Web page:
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Update: On Sept. 29, 2022 the US Department of Education updated its loan forgiveness plan. Privately held federal student loans must have been consolidated before September 29, 2022 to be eligible for debt relief. CNN reports that around 770,000 borrowers will be impacted by this update, which comes the same day six states sued President Biden over the forgiveness plan.
President Biden made history in August 2022 when he announced his student loan forgiveness plan.
Certain details of the plan are still being ironed out, such as how much the plan will cost the federal government and taxpayers.
Nevertheless, college students and graduates across the nation are breathing a sigh of relief, as many of them will qualify for loan forgiveness.
What Does the Student Loan Forgiveness Plan Entail?
For the first time in history, student debt will be entirely forgiven for some 20 million of the 43 million people with student loans.
The plan will forgive up to $10,000 of federal direct loan debt and $20,000 of Pell Grant debt for borrowers who earn less than $125,000 a year, or $250,000 for couples filing jointly.
Additionally, the pause on federal student loan repayment (which began in March 2020 because of the COVID-19 pandemic) will be extended one final time through December 31, 2022.
Borrowers should expect to resume payment in January 2023.
These monthly payments may also become more affordable, as the Department of Education is proposing to cap monthly payments for undergraduate loans at 5% of a borrower’s after-tax income —half the rate that borrowers must pay now under most existing plans.
How Will the Plan Affect Latinos?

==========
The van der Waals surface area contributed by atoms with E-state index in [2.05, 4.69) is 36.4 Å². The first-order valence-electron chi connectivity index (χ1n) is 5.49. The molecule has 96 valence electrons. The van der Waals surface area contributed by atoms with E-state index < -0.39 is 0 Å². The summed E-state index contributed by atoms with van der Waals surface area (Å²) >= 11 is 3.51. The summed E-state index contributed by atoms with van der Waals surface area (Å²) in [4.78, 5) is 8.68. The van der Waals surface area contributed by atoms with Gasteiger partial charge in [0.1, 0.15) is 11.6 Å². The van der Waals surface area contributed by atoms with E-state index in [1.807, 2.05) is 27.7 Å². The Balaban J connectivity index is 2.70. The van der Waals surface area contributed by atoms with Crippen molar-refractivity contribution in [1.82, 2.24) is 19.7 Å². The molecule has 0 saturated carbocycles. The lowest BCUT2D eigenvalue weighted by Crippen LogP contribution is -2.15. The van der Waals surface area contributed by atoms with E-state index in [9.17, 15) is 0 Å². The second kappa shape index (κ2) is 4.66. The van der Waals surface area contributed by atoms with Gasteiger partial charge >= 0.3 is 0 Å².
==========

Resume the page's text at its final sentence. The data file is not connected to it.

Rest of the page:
With Biden’s plan, about half of all Latino borrowers are expected to have their entire student debt forgiven, according to Excelencia in Education.
“Among Latino undergraduate students who began their postsecondary education in 2012, 51% borrowed funds to pay their undergraduate or graduate education,” writes Edwin Flores of NBC Latino.
The new plan could mean massive financial relief, especially for those who owe less than $10,000 and did not complete their degree.
For these borrowers, who have no credentials to help them earn better wages, paying off even a smaller loan can be difficult. In fact, Latinos are far less likely than their white peers to complete their degree.
Biden’s plan offers a variety of potential benefits to Latinos.
For instance, the plan could help Latinos meet life goals faster. Latino borrowers are the most likely to delay getting married and having children due to student loan debt compared to other races, according to Education Data Initiative.
The break in monthly expenses could also help Latinos recover from COVID-19, afford to save for retirement or an emergency fund, and afford other rising expenses, such as childcare, housing, and utilities.
Overall, the Biden Administration hopes the plan advances racial equity by targeting relief to borrowers with the highest economic need, such as Latinos.
Why Did Biden Enact the Loan Forgiveness Plan?
Research shows that those who earn a bachelor’s degree live longer, healthier lives, as they are more likely to secure a well-paying job with affordable healthcare coverage.
However, the cost of college has nearly tripled since 1980, even after accounting for inflation.
For many, the sky-high cost of college is difficult to swallow. Many students from low- and middle-income families have no choice but to take out loans if they want to get a degree that could potentially secure a more prosperous future.